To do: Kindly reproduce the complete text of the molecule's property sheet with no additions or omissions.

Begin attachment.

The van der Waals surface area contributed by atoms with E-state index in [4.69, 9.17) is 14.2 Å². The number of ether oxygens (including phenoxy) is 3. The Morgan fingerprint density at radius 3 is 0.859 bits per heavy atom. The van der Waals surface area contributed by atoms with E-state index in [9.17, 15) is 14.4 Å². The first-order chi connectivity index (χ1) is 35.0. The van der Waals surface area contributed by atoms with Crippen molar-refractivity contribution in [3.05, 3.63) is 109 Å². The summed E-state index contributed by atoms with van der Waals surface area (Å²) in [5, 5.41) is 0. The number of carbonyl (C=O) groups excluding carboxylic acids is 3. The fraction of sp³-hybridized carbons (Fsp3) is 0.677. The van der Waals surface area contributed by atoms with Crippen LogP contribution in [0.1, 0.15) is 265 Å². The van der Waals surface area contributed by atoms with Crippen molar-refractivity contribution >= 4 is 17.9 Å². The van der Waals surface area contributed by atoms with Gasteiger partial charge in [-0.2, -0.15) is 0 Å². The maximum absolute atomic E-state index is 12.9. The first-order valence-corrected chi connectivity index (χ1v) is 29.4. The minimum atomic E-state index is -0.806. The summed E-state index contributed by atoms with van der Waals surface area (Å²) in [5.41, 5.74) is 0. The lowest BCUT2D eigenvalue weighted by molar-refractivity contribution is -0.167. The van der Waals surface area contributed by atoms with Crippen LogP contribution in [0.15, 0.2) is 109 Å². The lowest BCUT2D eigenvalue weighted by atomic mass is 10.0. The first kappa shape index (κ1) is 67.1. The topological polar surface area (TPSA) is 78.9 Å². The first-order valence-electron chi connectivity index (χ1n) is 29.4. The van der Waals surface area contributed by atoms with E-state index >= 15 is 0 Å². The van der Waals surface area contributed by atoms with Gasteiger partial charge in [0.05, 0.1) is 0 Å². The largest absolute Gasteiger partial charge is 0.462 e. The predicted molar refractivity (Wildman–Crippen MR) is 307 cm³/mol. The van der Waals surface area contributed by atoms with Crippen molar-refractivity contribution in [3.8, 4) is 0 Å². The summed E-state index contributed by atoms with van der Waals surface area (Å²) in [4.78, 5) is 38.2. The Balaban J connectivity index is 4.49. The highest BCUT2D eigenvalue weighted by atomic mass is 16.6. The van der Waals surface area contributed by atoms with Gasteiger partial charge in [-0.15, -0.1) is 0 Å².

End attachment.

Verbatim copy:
The van der Waals surface area contributed by atoms with E-state index in [4.69, 9.17) is 14.2 Å². The number of ether oxygens (including phenoxy) is 3. The Morgan fingerprint density at radius 3 is 0.859 bits per heavy atom. The van der Waals surface area contributed by atoms with E-state index in [9.17, 15) is 14.4 Å². The first-order chi connectivity index (χ1) is 35.0. The van der Waals surface area contributed by atoms with Crippen molar-refractivity contribution in [3.05, 3.63) is 109 Å². The summed E-state index contributed by atoms with van der Waals surface area (Å²) in [5, 5.41) is 0. The number of carbonyl (C=O) groups excluding carboxylic acids is 3. The fraction of sp³-hybridized carbons (Fsp3) is 0.677. The van der Waals surface area contributed by atoms with Crippen LogP contribution in [0.1, 0.15) is 265 Å². The van der Waals surface area contributed by atoms with Crippen molar-refractivity contribution >= 4 is 17.9 Å². The van der Waals surface area contributed by atoms with Gasteiger partial charge in [-0.2, -0.15) is 0 Å². The maximum absolute atomic E-state index is 12.9. The first-order valence-corrected chi connectivity index (χ1v) is 29.4. The minimum atomic E-state index is -0.806. The summed E-state index contributed by atoms with van der Waals surface area (Å²) in [5.41, 5.74) is 0. The lowest BCUT2D eigenvalue weighted by molar-refractivity contribution is -0.167. The van der Waals surface area contributed by atoms with Crippen LogP contribution in [0.15, 0.2) is 109 Å². The lowest BCUT2D eigenvalue weighted by atomic mass is 10.0. The first kappa shape index (κ1) is 67.1. The topological polar surface area (TPSA) is 78.9 Å². The first-order valence-electron chi connectivity index (χ1n) is 29.4. The van der Waals surface area contributed by atoms with E-state index >= 15 is 0 Å². The van der Waals surface area contributed by atoms with Gasteiger partial charge in [0.05, 0.1) is 0 Å². The largest absolute Gasteiger partial charge is 0.462 e. The predicted molar refractivity (Wildman–Crippen MR) is 307 cm³/mol. The van der Waals surface area contributed by atoms with Crippen molar-refractivity contribution in [3.8, 4) is 0 Å². The summed E-state index contributed by atoms with van der Waals surface area (Å²) in [4.78, 5) is 38.2. The Balaban J connectivity index is 4.49. The highest BCUT2D eigenvalue weighted by atomic mass is 16.6. The van der Waals surface area contributed by atoms with Gasteiger partial charge in [-0.15, -0.1) is 0 Å².